Ireland are "not too concerned" by their depth at out-half in the wake of Joey Carbery's broken wrist, according to coach Greg Feek.
Leinster pivot Carbery trudged out of a much-changed Ireland side's 23-20 win over Fiji on Saturday with a fractured wrist and could now be sidelined for two months.
British and Irish Lions star Johnny Sexton will return to spearhead Saturday's Dublin clash with Argentina, with Munster's Ian Keatley expected to deputise from the bench.
Paddy Jackson's extended absence due to legal proceedings, Ian Madigan's commitments at Bristol and Carbery's injury have all thinned Ireland's options at 10 - but scrum coach Feek insisted Ireland's bosses remain relaxed about the status quo.
"I suppose, for us we have to just look at that situation, so that when people come to an environment we back them to understand how we play the game," said Feek.
"And if we're developing players in that position or if we have someone come in, we want to make them feel as comfortable as they can.
"Whoever that person is, if they do what is required and can do that with composure then hopefully the rest of the game can fit around that.
"We try not to get too stressed about that. There are always situations in different positions on the pitch where if you lose a couple of players then there could be trouble.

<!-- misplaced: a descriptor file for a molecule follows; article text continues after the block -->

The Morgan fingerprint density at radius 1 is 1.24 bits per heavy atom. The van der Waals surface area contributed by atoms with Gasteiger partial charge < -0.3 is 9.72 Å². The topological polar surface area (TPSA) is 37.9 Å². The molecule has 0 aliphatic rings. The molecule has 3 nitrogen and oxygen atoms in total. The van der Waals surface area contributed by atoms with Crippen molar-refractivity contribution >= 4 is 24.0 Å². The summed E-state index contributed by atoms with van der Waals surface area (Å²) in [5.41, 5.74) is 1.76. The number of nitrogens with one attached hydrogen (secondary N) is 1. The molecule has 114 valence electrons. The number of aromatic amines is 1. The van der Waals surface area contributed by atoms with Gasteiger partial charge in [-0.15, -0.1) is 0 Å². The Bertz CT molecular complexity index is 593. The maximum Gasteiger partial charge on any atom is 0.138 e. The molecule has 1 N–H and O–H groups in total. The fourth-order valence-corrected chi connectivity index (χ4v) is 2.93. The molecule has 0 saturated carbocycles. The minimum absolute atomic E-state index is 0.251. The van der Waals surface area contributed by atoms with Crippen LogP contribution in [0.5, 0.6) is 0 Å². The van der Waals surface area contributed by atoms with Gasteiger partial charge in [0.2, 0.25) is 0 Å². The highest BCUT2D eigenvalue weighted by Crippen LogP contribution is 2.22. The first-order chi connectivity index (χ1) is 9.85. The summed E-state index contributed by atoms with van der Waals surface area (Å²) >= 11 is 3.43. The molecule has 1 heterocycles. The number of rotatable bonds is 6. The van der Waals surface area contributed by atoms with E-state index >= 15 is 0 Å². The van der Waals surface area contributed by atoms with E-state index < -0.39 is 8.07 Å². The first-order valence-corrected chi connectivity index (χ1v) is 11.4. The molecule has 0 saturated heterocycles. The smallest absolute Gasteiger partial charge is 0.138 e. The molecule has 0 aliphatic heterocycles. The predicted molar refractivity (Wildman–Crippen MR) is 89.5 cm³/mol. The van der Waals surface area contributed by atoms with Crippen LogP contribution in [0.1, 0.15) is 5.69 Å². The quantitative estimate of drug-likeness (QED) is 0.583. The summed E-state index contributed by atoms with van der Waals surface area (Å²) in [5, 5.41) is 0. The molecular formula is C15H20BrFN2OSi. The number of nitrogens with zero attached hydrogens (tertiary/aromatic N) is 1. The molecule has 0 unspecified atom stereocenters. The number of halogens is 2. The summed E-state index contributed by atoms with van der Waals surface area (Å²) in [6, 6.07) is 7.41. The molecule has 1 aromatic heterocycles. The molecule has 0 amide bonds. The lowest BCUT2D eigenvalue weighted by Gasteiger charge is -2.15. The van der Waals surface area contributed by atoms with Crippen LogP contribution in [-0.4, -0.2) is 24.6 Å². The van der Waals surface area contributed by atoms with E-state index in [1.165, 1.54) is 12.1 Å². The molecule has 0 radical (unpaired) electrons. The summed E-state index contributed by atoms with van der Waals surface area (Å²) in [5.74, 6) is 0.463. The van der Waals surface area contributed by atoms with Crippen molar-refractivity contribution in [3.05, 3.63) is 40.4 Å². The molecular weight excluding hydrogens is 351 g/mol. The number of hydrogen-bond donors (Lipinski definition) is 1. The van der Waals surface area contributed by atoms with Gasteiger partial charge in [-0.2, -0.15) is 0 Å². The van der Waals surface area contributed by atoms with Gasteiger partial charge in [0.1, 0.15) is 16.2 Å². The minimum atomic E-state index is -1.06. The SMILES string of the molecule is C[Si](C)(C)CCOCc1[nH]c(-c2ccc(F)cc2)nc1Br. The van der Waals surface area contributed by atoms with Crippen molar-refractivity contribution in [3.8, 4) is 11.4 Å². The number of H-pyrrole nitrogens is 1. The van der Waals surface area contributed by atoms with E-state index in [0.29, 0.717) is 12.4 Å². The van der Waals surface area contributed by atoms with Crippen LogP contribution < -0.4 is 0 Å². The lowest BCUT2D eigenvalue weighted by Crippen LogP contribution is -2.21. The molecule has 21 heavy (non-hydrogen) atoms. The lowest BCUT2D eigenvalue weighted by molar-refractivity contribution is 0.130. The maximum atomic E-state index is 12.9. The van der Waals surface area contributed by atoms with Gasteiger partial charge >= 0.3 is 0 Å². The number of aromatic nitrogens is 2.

"It's difficult to have depth in every position that's world-class anyway.
"We're lucky we have really good players who can slot in to that position, and we'll see what happens going forward. But at the moment we're not too concerned about it."
Lions Test star Tadhg Furlong was just a rookie when Ireland last faced Argentina, in the 40-23 World Cup quarter-final defeat in 2015.
Now the 25-year-old tighthead is viewed as a senior man in head coach Joe Schmidt's set-up, after just 18 Ireland and three Lions Test appearances.
Feek hailed the Wexford native's infectious appetite for learning that has helped him rocket through the Test match ranks.
"He's just got so much energy; he can run all day, talk all day, and that's one thing that's contagious when he's in there," said Feek.
"He loves seeing his team-mates do something really well, one of the first to go over to say well done.
"He thinks deeply too about the game, he's very astute in that respect, and he wants to get things right on the pitch. And he's still got the hunger to learn.
"It's the excitement he has to keep being able to do more, learn and ask for feedback. The really top players are not afraid to get a bit of feedback if they think it will help them get better.
"Some players can get a bit defensive, but Tadhg would just soak it up."